Free Radicals and Oxidative Stress
Published: 6 September, 2016 - Updated: 1 March, 2021 | 5'
What are Free Radicals and how do they affect Oxidative Stress
The oxidation of oxygen is very important for human beings because most of the energy produced in the oxidation of carbohydrates and other organic compounds is obtained through it.
But this oxygen, which is essential for life, can also be a source of disease through the uncontrolled production of oxygen free radicals that damage macromolecules (lipids, proteins, carbohydrates and nucleic acids) and alter cellular processes (membrane functionality, enzyme production, cellular respiration, gene activation, etc.).
Free radicals are unstable atoms that can damage cells. They look for other atoms or molecules to bind to and start a chain reaction called oxidative stress. The body is thus under constant attack from oxidative stress.
Free radicals are associated with human diseases, including cancer, atherosclerosis, Alzheimer’s disease, Parkinson’s disease, and many others. They may also have a link to aging, which has been defined as a gradual increase in free radical damage, according to Christopher Wanjek, author of the book Bad Medicine.
Production of Free Radicals
Free radicals are the natural by-products of chemical processes, such as metabolism. Dr. Lauri Y Wright, a registered dietitian and assistant professor of nutrition at the University of South Florida, says, “Basically, I think of free radicals as waste products of various chemical reactions in the cell that, when they build up, damage the cells of the body.”
However, free radicals are essential to life, Wanjek wrote. The body’s ability to convert air and food into chemical energy depends on a free radical chain reaction, which takes place in the cell’s mitochondria. Free radicals are also a crucial part of the immune system, being involved in the defense against foreign invaders.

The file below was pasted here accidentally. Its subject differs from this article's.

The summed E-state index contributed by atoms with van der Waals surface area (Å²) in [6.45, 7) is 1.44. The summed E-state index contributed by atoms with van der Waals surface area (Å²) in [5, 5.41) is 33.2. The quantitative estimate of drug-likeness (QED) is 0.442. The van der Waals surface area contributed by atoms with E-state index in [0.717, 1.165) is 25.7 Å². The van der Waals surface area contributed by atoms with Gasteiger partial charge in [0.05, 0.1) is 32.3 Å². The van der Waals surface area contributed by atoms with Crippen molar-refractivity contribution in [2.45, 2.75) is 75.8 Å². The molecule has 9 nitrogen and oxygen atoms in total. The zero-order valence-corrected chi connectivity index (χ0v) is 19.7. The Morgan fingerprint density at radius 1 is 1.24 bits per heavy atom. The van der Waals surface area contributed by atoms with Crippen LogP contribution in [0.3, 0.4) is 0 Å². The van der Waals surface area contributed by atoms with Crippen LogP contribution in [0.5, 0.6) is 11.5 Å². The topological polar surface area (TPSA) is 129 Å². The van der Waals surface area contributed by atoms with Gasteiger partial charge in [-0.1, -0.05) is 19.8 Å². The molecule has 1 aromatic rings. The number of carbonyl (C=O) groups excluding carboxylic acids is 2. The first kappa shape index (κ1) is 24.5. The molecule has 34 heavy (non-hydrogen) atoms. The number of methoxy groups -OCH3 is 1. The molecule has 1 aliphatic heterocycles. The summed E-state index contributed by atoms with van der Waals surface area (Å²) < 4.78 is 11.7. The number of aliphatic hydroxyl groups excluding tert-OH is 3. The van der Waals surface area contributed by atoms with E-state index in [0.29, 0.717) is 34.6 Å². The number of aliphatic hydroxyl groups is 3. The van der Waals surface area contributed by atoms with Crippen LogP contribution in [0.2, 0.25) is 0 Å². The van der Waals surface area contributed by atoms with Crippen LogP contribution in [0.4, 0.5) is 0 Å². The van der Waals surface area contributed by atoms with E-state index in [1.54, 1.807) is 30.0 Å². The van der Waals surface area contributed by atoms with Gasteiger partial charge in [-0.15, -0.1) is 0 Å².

Although free radicals are naturally produced in the body, some factors associated with certain lifestyles can accelerate their production.
These lifestyle factors have been linked to diseases such as cancer and cardiovascular disease. Therefore, oxidative stress may be an additional factor in why exposure to these substances causes these ailments.
Substances that generate free radicals can be found in the food we eat, the medicines we take, the air we breathe and the water we drink, according to Stanford University’s Huntington’s Education Project. These substances include fried foods, alcohol, tobacco smoke, pesticides and air pollutants.
Free radical theories of aging and disease may help explain why some people age more slowly than others.
What damage do free radicals cause?
The organism has a series of enzymatic and non-enzymatic antioxidant systems capable of metabolizing the free radicals generated in the metabolic processes of oxidation. The so-called “free radical scavengers” are chemical species whose antioxidant potential lies in their ability to directly destroy free radicals. The antioxidant process begins with the elimination of proteins altered by oxidation and ends when the molecules damaged by free radicals are repaired.
As the body ages, it loses its ability to fight the effects of free radicals. The result is increased production of free radicals, more oxidative stress and more cell damage, which, among other factors, leads to degenerative processes as well as “normal” aging.
Once free radicals are formed, a chain reaction can occur. The first free radical captures an electron from an atom of a molecule, which destabilizes the molecule and turns it into a free radical. That molecule, in turn, captures an electron from another molecule, destabilizing it and converting it, in turn, into a free radical. This domino effect can eventually damage the entire cell.
The chain reaction of the free radical can lead to affecting the structure of the membranes surrounding the cells, destabilizing their functionality. For example, it can alter the composition of the lipids that make up the cell membrane, making it more likely to become trapped in an artery. Even cascading damage can produce changes in the gene pool.